Some families are big on reunions. Others never get together, except maybe for weddings or funerals. And others don't gravitate toward home even then.
Your family may be crazy about reunions, or it may be driven crazy by the mere thought of one. But either way, you can keep your clan close if you want to.
You're the senior honcho now, and if you whistle, chances are some of your progeny will be glad to come running. Want to give it a shot?
There are details galore to consider and whip into shape. If you are an old hand at this, it may be less perplexing, because it's all familiar territory. Even so, for all but the tiniest families, there's alot of preparation to wrangle with beforehand.
But don't let the details scare you. Just get started early. Very early. And get help.
You'll need to decide where to meet, and for how long. Will there be food (almost certainly) and if so, how much, and when? Who will provide it and how will this be accomplished?
Will there be shelter in case of rain? Activities for bored children (and grownups)?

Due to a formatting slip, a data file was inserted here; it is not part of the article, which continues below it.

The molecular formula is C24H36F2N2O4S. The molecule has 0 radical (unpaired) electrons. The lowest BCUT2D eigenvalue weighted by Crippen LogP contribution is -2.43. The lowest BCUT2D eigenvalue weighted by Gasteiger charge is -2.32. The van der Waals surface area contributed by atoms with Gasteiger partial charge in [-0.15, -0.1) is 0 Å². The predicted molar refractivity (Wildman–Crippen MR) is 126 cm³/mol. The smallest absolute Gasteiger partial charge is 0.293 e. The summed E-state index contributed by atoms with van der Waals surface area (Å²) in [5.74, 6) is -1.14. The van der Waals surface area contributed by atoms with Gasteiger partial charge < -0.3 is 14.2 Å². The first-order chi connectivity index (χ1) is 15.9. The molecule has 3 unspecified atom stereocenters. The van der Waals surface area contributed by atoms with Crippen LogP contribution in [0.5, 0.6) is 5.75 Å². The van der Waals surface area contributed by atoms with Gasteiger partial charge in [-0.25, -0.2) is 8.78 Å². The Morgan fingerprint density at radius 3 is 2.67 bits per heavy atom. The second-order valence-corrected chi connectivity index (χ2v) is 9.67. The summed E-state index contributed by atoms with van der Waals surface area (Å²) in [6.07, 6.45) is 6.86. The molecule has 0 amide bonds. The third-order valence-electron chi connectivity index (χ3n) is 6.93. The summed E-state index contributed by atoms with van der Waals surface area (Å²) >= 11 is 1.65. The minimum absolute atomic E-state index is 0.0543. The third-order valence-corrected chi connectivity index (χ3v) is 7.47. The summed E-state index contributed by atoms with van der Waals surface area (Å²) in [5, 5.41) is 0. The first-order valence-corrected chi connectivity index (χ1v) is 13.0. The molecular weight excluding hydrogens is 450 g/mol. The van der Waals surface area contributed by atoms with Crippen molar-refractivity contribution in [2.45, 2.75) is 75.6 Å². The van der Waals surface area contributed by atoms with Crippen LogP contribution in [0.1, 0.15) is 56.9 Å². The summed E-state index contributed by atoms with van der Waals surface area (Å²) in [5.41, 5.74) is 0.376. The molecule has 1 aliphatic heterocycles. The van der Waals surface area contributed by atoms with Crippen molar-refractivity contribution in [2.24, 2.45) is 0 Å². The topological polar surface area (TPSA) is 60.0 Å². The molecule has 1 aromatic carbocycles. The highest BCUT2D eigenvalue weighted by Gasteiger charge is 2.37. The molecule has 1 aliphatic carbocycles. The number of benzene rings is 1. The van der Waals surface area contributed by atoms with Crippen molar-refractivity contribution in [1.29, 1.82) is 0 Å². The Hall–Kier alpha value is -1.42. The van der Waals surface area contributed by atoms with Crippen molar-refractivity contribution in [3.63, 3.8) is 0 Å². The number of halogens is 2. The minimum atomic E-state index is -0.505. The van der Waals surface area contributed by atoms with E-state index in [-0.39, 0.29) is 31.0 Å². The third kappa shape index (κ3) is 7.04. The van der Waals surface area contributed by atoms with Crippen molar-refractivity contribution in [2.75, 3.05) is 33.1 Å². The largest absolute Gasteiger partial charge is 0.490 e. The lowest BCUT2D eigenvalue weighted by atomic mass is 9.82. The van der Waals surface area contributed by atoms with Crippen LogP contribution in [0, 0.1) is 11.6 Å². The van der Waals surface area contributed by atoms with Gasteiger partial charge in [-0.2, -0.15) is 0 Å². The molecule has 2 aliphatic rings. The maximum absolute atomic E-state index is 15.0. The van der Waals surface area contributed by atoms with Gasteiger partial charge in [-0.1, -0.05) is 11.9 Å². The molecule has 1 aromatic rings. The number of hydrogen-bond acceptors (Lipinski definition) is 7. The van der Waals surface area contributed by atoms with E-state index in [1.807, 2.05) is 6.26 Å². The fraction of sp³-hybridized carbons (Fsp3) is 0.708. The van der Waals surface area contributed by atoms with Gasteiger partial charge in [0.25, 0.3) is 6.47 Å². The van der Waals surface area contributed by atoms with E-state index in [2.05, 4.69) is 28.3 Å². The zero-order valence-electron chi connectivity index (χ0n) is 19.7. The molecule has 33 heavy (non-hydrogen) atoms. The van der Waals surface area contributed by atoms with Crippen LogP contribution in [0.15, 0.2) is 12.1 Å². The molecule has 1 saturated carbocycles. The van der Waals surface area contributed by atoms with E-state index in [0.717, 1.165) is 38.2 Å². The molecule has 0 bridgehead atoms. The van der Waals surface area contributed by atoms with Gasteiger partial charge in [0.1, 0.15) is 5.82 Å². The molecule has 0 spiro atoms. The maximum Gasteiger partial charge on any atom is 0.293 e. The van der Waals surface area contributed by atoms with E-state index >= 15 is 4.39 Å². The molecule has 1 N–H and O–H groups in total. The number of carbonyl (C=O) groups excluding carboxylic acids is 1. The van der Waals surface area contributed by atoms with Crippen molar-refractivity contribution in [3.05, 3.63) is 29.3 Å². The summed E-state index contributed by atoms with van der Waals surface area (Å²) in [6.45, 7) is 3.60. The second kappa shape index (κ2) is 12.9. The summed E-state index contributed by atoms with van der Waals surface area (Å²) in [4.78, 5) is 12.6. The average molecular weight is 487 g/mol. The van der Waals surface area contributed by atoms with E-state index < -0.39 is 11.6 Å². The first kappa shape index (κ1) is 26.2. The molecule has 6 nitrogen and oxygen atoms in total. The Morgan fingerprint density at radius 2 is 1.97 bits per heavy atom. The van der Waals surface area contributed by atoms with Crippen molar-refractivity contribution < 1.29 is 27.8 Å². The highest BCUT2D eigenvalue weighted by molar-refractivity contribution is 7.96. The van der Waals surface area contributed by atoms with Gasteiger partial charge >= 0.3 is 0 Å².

Who in the clan loves to take photographs and videos? Ask them if they'd like to put something together for the reunion. The more photographers and movie-makers you have, the merrier.
Will people need to bring their own seating or utensils? Do relatives who are native to the area love to cook?
Let them have at it, using funds from the rest of the grateful group who doesn't want to cook. Other folks can bring side dishes or snacks to augment the main meal.
Nobody is that crazy about cooking? Let everyone bring a little something, so nobody carries the burden.
Or collect funds to have the event catered. Ordering two dozen pizzas can have its appeal too.
Reunions lend themselves to a number of different kinds of locales. A park or beach area are suitable meeting grounds.
Are many of the family coming from out of town? Are there relatives who'd love to have them stay for the duration? If that's not feasible, make sure there are plenty of places for people to book a room or two in the area.